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Women and Alcoholism

Women and Alcoholism

Alcoholism, or alcohol use disorder (AUD), is a problem that can affect men and women in different ways. In both cases, it is important to seek treatment, but a women’s addiction treatment program can be immensely helpful for women who are struggling with their drinking. Learning more about alcohol use disorder in women can be useful when deciding to seek treatment, and also for those whose loved ones are impacted by this illness. With the correct diagnosis and treatment, recovery from AUD is possible.

What Is Alcohol Use Disorder?

Most people are familiar with the term ‘alcoholism,’ meaning that a person habitually drinks alcohol. Nowadays, the term ‘alcohol use disorder’ or AUD, better reflects our understanding of addiction as a disorder of the brain, much like other types of mental and behavioral disorders.

AUD is a chronic, relapsing brain disorder that is mainly defined by an inability to stop or control the drinking of alcohol even when it is detrimental to well-being. People with AUD can experience symptoms ranging from mild to severe, but recovery is possible with the correct diagnosis, treatment, and support for even the most severe cases.

How Does Alcohol Use Disorder Impact Women Differently Than Men?

Alcohol consumption affects the body, and men’s and women’s bodies have different characteristics. Some of the ways that alcohol use affects women differently than men are:

  • Women have a lower water content in their bodies, and water is where alcohol is stored. Therefore, even if a woman drinks the same amount as a man weighing the same, their blood alcohol concentration (BAC) will be higher.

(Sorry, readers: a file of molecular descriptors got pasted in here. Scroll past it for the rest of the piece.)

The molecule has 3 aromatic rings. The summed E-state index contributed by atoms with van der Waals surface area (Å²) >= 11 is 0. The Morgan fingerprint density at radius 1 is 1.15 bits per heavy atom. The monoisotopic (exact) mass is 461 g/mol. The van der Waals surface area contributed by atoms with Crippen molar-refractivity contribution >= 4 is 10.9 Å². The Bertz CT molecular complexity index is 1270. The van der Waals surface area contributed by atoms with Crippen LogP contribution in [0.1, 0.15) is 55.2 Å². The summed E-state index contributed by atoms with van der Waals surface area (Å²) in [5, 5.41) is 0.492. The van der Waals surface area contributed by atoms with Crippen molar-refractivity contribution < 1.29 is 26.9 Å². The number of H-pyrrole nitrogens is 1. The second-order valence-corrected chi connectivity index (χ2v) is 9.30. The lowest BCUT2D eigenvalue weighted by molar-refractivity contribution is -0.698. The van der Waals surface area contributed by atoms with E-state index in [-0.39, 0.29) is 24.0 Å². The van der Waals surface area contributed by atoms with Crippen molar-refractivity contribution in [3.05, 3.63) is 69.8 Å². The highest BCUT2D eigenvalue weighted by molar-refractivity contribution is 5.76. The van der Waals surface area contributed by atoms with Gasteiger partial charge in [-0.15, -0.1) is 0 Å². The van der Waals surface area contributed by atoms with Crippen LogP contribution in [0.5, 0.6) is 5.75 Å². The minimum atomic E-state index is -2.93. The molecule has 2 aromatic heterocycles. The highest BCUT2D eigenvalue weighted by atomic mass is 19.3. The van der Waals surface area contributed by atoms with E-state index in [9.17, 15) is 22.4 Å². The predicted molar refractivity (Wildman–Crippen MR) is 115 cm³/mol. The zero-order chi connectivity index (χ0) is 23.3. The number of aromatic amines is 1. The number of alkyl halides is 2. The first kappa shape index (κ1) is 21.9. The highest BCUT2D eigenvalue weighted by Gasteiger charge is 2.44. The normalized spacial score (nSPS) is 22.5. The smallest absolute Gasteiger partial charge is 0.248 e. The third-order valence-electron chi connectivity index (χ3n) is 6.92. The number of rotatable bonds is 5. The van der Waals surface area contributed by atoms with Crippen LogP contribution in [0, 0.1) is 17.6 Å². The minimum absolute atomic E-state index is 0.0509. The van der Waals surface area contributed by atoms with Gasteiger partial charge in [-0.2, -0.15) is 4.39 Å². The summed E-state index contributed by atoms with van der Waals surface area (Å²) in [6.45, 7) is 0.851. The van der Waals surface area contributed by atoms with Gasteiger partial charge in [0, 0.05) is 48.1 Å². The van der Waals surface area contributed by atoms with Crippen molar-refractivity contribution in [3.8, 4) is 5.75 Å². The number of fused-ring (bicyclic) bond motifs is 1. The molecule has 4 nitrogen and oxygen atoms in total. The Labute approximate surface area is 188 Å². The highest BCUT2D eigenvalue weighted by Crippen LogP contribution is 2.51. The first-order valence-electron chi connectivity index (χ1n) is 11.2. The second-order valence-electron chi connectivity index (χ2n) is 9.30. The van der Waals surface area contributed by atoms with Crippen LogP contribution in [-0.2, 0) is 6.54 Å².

• Women are more susceptible to chronic liver problems, such as cirrhosis resulting from alcohol use disorder.
  • Women have a higher risk of heart problems that can result from chronic consumption of alcohol.
  • Some research seems to suggest that women’s brains are more easily damaged by chronic alcohol consumption than men’s brains. This means that women may be quicker to experience serious brain problems related to drinking than men.
  • There is an association between drinking alcohol and breast cancer. Men can also have breast cancer, but it is far more common in women. Therefore, women are more likely to be impacted by alcohol consumption.
  • Drinking alcohol can significantly affect a woman who is pregnant or wishes to become pregnant in the future. Women who are pregnant or nursing should never consume alcohol in any quantity for the safety of their child.

Should Women Seeking Treatment for Alcohol Use Disorder Be Treated Differently?

In some ways, the treatment for AUD is the same, whether a man or a woman, but some research suggests that women have better, longer-lasting treatment outcomes when they are offered programming geared towards their gender. Often, people who are dealing with AUD or other kinds of substance abuse are also dealing with trauma, and participating in gender-specific treatment for trauma can be very helpful.

Greater Boston Treatment Centers Can Help Women Seeking Help for Alcohol Use Disorder

Our treatment center offers programming to help women who want to change their relationship with alcohol. We offer each client an individualized treatment plan that addresses their specific needs and works towards their stated goals. Our clinicians are highly trained and experienced. If you or someone you care about has been struggling with alcoholism or is concerned about the impact their drinking may be making on their health and well-being, recovery is possible.

Do not wait; a professional treatment program is the best way to help the women struggling with alcoholism in your life. Reach out to our caring and knowledgeable staff today at 877.920.6583 and learn how you and your family can begin the process of recovery now.